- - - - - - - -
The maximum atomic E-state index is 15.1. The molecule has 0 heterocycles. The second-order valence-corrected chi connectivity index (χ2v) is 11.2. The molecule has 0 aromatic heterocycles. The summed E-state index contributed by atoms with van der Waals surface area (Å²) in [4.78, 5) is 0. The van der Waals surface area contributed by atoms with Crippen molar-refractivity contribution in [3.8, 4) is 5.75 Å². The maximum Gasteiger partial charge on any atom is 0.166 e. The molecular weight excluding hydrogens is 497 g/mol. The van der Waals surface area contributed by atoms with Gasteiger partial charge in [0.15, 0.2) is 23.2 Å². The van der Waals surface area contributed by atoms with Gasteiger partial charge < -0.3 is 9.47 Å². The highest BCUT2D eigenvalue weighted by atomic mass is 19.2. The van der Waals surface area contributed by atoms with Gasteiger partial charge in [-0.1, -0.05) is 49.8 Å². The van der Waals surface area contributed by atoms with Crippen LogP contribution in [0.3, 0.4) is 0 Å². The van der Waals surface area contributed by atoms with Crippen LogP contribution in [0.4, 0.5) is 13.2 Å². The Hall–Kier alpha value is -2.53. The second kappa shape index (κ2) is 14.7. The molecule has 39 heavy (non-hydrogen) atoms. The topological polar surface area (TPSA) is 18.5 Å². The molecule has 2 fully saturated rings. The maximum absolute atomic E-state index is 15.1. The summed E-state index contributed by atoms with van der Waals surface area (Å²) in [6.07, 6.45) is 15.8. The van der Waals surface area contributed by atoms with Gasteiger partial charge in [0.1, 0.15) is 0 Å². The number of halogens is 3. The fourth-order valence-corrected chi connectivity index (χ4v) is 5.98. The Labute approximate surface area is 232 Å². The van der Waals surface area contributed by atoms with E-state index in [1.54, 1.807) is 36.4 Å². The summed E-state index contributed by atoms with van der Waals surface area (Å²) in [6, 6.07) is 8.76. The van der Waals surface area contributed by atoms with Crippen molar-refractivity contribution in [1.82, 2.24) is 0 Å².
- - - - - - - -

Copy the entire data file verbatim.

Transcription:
The maximum atomic E-state index is 15.1. The molecule has 0 heterocycles. The second-order valence-corrected chi connectivity index (χ2v) is 11.2. The molecule has 0 aromatic heterocycles. The summed E-state index contributed by atoms with van der Waals surface area (Å²) in [4.78, 5) is 0. The van der Waals surface area contributed by atoms with Crippen molar-refractivity contribution in [3.8, 4) is 5.75 Å². The maximum Gasteiger partial charge on any atom is 0.166 e. The molecular weight excluding hydrogens is 497 g/mol. The van der Waals surface area contributed by atoms with Gasteiger partial charge in [0.15, 0.2) is 23.2 Å². The van der Waals surface area contributed by atoms with Gasteiger partial charge < -0.3 is 9.47 Å². The highest BCUT2D eigenvalue weighted by atomic mass is 19.2. The van der Waals surface area contributed by atoms with Gasteiger partial charge in [-0.1, -0.05) is 49.8 Å². The van der Waals surface area contributed by atoms with Crippen LogP contribution in [0.3, 0.4) is 0 Å². The van der Waals surface area contributed by atoms with Crippen LogP contribution in [0.4, 0.5) is 13.2 Å². The Hall–Kier alpha value is -2.53. The second kappa shape index (κ2) is 14.7. The molecule has 39 heavy (non-hydrogen) atoms. The topological polar surface area (TPSA) is 18.5 Å². The molecule has 2 fully saturated rings. The maximum absolute atomic E-state index is 15.1. The summed E-state index contributed by atoms with van der Waals surface area (Å²) in [6.07, 6.45) is 15.8. The van der Waals surface area contributed by atoms with Gasteiger partial charge in [0.1, 0.15) is 0 Å². The number of halogens is 3. The fourth-order valence-corrected chi connectivity index (χ4v) is 5.98. The Labute approximate surface area is 232 Å². The van der Waals surface area contributed by atoms with E-state index in [1.54, 1.807) is 36.4 Å². The summed E-state index contributed by atoms with van der Waals surface area (Å²) in [6, 6.07) is 8.76. The van der Waals surface area contributed by atoms with Crippen molar-refractivity contribution in [1.82, 2.24) is 0 Å².